“Aren’t they?” Awarthril’s amusement at me completely ignoring Aegion was made clear.

 

Serondes sidled up next to me.

 

“You see those seven stars there? They make the Crystal Crown.” He pointed to the stars, roughly tracing his hand in the constellation.

 

“Oh? Humans call those three that are part of it, and the other eight there The Spear.” I traced one back.

 

We spent some time showing each other constellations, while Aegion and Awarthril started to play some sort of game. I was tempted to call it cards, but it was so much more involved than that, requiring levels of superhuman - heck, even superelven - skill that I couldn’t even follow, let alone hope to match enough to participate in.

 

Finally, I worked up my courage somewhat, and my decision. I was horribly inexperienced with the whole dating thing, and that wouldn’t change if I never put myself out there. Why not give it something of a try? Why not try pursuing Serondes, and just… seeing where it went? If it was a bust, it was a bust. If it went well, great!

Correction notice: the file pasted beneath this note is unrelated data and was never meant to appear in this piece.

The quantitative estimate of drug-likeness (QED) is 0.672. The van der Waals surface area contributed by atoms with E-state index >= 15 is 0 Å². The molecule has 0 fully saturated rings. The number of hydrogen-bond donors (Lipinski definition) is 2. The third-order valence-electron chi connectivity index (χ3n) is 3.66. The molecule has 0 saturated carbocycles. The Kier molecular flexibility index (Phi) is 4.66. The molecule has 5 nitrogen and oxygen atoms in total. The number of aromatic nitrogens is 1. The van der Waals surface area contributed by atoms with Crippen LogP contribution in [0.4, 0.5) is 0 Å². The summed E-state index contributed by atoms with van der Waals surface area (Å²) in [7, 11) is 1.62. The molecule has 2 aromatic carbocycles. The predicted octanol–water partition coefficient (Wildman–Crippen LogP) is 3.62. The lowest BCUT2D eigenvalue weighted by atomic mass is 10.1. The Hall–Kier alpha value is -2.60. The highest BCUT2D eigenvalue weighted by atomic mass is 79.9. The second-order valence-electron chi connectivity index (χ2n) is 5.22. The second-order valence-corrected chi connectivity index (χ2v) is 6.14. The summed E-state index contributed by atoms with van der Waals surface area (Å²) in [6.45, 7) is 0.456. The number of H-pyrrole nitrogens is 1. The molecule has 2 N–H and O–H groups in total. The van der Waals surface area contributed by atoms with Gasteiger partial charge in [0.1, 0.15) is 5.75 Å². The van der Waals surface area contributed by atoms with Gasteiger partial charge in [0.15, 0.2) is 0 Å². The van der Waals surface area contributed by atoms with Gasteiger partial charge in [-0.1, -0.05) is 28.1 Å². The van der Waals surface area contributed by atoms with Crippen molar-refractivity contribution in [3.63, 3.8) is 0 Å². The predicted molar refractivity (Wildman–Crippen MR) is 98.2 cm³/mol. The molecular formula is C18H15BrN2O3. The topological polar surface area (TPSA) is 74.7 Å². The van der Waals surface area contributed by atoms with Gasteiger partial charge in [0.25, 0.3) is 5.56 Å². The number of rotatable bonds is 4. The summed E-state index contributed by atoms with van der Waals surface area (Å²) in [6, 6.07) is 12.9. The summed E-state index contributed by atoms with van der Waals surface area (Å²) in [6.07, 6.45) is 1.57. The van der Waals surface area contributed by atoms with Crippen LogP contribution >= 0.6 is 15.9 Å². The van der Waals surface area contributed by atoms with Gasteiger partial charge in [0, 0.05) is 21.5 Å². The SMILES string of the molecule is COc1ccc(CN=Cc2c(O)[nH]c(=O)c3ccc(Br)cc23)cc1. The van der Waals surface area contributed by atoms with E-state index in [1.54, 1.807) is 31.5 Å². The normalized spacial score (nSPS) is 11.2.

“Hey Serondes?” I asked, heart racing a million miles an hour as I shifted my egg around, and leaned my head on his shoulder.

 

“Yeah?”

 

“Can you show me magic? My class grows and evolves by seeing skills and understanding them, and my skills rapidly improve. You’re not a Radiance mage, but I figure I can try to learn something. Would you show me your magic?”

 

He glanced at me, and I shamelessly batted my eyes at him. He just chuckled.

 

“Sure. First, tell me about your skills.” His voice was oh-so-musical.

 

I listed my [Butterfly Mystic] skills off, watching his face frown.

 

“Mmmmm. I see why you need to improve your skills. Additionally, your [Lantern] skill is far below mediocre. Radiance naturally kills illusions in the first place. I can’t imagine a situation where you’d need it, versus simply blasting through the illusion with conjuration. Why, I believe you’d be able to blast Awarthril’s illusions apart with little effort!”